Common Surround Sound Formats
In case you hadn't figured it out by now, surround sound is named as it is because the sound literally surrounds the listener. While there have recently been significant leaps and bounds in this technology there was a huge gap in time between the introduction of this technology and the significant improvements we have seen in recent years. This is especially true when the evolution of sound technology is compared to how fast the world of video has evolved over the last three decades.
There are many different formats on the market today. This can be confusing for many consumers though the good news is that most devices that interpret the formats do so automatically. In other words, you won't need a PhD in terminology in order to enjoy the latest blockbuster hit to come out on DVD with your surround sound system. You will however need a good AV receiver and even better speakers in order to get the maximum enjoyment from your home theater and surround sound system.
If you are simply curious or like to know a little about a lot, then you just might find some of the following explanations for common surround sound formats to be useful. Dolby Digital AC-3 is by far the most commonly seen surround sound format. It is a 5.1 channel format (this means five speakers plus one subwoofer). This is what most DVDs will include and some programs that are found on digital cable or satellite channels will have this type of surround sound as well. You can use Dolby Digital for older mediums that do not include surround sound in their format, as surround isn't required in order to use the system.
Pro Logic is a system used by Dolby in order to translate or decode the signals from other mediums such as old videocassette tapes or television broadcasts. This is becoming widely known for its ability to take two speaker sounds and turn them into shockingly realistic surround imitations.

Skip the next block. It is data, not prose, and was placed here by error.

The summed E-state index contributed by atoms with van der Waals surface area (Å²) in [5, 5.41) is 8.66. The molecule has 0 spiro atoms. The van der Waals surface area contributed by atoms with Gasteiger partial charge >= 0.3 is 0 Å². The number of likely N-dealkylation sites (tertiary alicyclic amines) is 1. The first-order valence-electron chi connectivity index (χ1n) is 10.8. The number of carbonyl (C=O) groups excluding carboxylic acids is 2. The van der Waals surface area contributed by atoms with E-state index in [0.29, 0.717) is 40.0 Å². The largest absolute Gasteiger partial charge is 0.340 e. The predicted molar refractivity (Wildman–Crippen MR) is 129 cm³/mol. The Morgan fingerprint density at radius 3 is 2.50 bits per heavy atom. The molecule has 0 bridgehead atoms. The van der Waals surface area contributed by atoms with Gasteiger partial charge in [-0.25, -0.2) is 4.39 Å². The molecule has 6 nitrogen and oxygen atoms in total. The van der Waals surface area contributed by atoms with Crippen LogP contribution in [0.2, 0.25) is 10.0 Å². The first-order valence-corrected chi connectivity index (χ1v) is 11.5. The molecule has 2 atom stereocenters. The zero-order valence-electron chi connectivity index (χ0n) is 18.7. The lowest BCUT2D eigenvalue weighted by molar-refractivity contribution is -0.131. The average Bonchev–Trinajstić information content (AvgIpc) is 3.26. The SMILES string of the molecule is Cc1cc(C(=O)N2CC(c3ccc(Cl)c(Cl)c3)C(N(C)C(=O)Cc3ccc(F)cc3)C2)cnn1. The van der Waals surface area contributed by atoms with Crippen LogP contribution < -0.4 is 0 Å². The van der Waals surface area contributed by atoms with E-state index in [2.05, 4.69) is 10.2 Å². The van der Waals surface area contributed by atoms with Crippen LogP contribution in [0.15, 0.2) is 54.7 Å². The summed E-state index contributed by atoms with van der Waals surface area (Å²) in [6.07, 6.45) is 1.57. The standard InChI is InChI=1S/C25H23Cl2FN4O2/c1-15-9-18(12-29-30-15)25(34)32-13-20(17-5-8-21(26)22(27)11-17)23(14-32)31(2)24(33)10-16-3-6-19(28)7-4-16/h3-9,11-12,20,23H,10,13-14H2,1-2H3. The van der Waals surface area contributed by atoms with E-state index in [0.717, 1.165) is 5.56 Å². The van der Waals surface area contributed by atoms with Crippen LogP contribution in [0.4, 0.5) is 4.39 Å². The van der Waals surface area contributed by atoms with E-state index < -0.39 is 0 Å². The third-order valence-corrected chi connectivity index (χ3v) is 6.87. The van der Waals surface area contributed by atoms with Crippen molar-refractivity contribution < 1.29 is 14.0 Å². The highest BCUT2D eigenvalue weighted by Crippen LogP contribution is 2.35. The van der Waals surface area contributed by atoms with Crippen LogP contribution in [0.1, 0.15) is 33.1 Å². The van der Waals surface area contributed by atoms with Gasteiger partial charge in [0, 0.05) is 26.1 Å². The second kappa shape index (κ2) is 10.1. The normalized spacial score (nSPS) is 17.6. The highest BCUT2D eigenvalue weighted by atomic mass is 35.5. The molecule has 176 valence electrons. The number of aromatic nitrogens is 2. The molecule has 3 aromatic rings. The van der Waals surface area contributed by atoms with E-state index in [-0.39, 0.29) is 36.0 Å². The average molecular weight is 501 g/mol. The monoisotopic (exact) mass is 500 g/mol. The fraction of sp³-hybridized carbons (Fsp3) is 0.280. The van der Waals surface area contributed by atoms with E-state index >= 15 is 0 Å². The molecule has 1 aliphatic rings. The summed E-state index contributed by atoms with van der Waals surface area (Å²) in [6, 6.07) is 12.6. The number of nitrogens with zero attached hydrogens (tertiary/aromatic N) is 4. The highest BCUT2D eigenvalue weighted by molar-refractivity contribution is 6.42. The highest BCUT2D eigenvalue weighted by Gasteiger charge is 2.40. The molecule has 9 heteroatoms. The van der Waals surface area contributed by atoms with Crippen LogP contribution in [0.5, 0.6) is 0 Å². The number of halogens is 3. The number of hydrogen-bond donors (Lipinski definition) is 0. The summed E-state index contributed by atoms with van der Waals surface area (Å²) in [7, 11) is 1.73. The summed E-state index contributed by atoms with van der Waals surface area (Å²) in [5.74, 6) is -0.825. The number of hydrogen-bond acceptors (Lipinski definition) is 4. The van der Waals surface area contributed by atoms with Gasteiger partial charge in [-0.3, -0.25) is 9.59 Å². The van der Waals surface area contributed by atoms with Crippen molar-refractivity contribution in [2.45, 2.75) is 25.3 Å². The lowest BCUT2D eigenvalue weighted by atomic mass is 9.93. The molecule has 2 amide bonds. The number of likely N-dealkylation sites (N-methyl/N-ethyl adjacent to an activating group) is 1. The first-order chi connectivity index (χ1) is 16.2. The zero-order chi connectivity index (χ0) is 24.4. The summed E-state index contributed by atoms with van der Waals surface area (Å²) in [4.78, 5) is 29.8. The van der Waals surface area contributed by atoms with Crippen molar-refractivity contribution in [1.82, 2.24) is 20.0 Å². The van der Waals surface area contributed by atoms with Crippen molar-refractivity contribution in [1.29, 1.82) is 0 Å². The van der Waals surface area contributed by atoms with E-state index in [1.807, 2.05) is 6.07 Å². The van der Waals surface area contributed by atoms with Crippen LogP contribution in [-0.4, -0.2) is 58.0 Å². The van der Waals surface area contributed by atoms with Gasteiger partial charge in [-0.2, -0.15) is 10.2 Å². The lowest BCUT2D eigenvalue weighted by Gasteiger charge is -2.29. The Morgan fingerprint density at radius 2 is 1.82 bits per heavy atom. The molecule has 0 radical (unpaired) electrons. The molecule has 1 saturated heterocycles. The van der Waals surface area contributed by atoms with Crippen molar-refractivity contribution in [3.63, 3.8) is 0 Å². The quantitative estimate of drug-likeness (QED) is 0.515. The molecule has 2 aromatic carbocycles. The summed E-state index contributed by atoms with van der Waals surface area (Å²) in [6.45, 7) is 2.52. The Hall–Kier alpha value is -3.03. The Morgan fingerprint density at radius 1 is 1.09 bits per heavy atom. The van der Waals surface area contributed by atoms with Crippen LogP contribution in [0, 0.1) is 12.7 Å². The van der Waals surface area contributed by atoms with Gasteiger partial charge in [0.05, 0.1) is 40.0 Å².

DTS is the largest competitor for Dolby when it comes to sound. DTS is this company's answer to Dolby Digital 5.1 surround sound. This is mostly seen only on DVDs.
DTS-ES is the above-mentioned company's answer to Dolby's 6.1 surround system (this is 6 speakers plus 1 subwoofer). Of course DTS is also going to have their own answer to Pro Logic and that answer would be DTS NEO:6, which is said to produce great imitations of surround sound from existing 2 channel mediums very much like Pro Logic.
You may be wondering why we went through all of this information and the primary reason is so that you know there is a difference and you purchase equipment and DVDs that are compatible with one another. Failure to do so could result in a sound that is less than desirable. Most systems will at the very least support both Dolby Digital and DTS, however, you should make sure that you are aware of the format your system requires from the start in order to make the proper decisions when purchasing.
Much like anything in life the proper formats and surround sound system comes down to a matter of choice. The more speakers (such as you would find in the 6.1 or 7.1 surround systems) will present a great quality of sound than fewer, however poor quality speakers can completely ruin the beauty of the sound of your surround sound system. Your speakers should be your single largest investment when it comes to building your ideal surround sound system.
There are many things that go into creating not only the perfect surround sound system for your home but also the perfect surround sound set up. Do not get so caught up in researching these systems online that you neglect to walk into your local stores and actually hear the sound systems you are considering for purchase. There is noting like hearing the quality of the sound to help you make your final selection.